Portland, Maine

Salty Dog

Portland Head Lighthouse

Portland Head Lighthouse     Photo: Corbis

704 (3.2%)

In a centuries-old fishing town two hours north of ­Boston, gentrification was bound to happen. But on the way to the refurbished warehouses and arty ­boutiques, Portland managed to preserve its locavore ethos, which is rooted in a 243-year-old farmers’ market. Now the gastronome scene is as good as the saltwater access. Urban farmers set up shop in East Bayside, growing organic produce and fermenting mead year-round, and lobstermen and fishermen keep the harbor in the Old Port’s waterfront district bustling. But there’s more than just food here: there are paddle-friendly shores on Casco Bay and hurricane-induced surf on the Atlantic beaches, while two hours away lie the long trails of New Hampshire’s White Mountains. Real ­estate is affordable, and there are jobs to be had: Portland is the state’s commerce capital, and L.L.Bean’s corporate headquarters are 20 minutes up the road.

Staying Power:
In 2006, ­Port­land launched a robust ­sustainability plan that included a 30-mile expansion of its water­front trails, a buy-local campaign that helped stabilize the economy, and a tax-funded program to expand and restore public art. Downtown there are half a dozen microbreweries, ­including Allagash and Shipyard, and 38 restaurants that keep the brick warehouses filled with energy.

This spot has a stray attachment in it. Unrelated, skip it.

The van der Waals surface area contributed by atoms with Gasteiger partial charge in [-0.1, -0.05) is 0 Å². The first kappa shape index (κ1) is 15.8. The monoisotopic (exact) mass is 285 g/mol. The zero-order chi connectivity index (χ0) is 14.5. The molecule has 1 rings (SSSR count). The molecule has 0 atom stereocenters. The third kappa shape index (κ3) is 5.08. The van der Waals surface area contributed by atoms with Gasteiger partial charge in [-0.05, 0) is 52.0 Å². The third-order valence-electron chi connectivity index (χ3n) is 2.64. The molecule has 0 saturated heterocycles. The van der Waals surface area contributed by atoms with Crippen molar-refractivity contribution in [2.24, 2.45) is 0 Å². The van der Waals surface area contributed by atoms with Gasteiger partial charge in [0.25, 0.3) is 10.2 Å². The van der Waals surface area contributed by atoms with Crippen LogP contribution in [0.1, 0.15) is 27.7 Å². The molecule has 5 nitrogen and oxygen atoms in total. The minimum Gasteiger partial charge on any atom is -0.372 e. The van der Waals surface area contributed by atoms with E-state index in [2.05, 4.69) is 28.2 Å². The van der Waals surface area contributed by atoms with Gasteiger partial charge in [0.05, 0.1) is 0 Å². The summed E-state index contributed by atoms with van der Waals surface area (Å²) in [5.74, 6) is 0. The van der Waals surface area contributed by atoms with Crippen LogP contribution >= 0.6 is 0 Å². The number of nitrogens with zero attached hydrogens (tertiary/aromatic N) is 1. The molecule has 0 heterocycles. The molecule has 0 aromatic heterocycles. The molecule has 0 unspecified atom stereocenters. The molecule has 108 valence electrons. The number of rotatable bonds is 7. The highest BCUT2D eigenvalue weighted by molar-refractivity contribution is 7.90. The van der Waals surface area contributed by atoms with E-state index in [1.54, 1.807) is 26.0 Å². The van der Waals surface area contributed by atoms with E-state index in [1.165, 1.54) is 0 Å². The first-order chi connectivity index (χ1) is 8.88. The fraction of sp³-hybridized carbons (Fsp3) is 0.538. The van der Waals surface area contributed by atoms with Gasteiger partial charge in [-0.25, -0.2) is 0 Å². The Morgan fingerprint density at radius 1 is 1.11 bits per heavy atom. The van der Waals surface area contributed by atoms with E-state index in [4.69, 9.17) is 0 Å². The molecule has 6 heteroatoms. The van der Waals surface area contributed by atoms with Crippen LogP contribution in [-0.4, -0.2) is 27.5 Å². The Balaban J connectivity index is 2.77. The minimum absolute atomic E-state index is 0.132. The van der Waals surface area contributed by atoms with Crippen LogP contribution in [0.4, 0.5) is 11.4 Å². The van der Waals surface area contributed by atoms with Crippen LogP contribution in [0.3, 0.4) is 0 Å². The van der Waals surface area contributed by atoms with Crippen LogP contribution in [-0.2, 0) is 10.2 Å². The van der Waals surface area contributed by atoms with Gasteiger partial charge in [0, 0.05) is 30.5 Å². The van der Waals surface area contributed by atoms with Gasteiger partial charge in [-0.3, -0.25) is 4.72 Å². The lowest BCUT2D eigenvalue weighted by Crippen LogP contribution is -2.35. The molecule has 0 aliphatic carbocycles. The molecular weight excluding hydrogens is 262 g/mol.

There are nearly as many kayakers as lobstermen plying the waters of Casco Bay, and whitewater paddlers can journey north to the Class IV–V Penobscot and Kennebec rivers. Cape ­Elizabeth is only a 30-mile road ride from Portland, and in winter, two of the East Coast’s best ski resorts are within a three-hour drive—Sunday River and Sugarloaf.

The Voters Speak:
“One of the only places on earth where you can ski at 8 a.m., surf at 1 p.m., and eat a five-star dinner at 7 p.m.” “Small-­city charm—no ­traffic or ­trouble getting to the woods or the ocean—but with the culture of a big city.” ­“Lobster!”

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